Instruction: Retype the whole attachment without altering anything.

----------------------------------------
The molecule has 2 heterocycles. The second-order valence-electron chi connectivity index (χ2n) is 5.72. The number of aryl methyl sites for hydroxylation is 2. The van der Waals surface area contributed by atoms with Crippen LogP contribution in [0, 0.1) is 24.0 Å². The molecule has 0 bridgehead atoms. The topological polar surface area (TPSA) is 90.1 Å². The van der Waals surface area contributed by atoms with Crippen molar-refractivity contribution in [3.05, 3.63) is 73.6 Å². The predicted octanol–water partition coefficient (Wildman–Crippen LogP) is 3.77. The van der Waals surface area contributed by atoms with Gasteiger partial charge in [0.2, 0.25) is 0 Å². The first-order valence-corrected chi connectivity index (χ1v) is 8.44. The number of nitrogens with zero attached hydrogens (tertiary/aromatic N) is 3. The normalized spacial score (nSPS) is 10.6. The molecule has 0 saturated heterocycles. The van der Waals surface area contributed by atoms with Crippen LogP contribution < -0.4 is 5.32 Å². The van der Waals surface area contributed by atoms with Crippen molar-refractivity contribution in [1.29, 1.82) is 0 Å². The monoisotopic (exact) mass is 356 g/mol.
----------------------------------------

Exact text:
The molecule has 2 heterocycles. The second-order valence-electron chi connectivity index (χ2n) is 5.72. The number of aryl methyl sites for hydroxylation is 2. The van der Waals surface area contributed by atoms with Crippen LogP contribution in [0, 0.1) is 24.0 Å². The molecule has 0 bridgehead atoms. The topological polar surface area (TPSA) is 90.1 Å². The van der Waals surface area contributed by atoms with Crippen molar-refractivity contribution in [3.05, 3.63) is 73.6 Å². The predicted octanol–water partition coefficient (Wildman–Crippen LogP) is 3.77. The van der Waals surface area contributed by atoms with Gasteiger partial charge in [0.2, 0.25) is 0 Å². The first-order valence-corrected chi connectivity index (χ1v) is 8.44. The number of nitrogens with zero attached hydrogens (tertiary/aromatic N) is 3. The normalized spacial score (nSPS) is 10.6. The molecule has 0 saturated heterocycles. The van der Waals surface area contributed by atoms with Crippen LogP contribution < -0.4 is 5.32 Å². The van der Waals surface area contributed by atoms with Crippen molar-refractivity contribution in [1.29, 1.82) is 0 Å². The monoisotopic (exact) mass is 356 g/mol.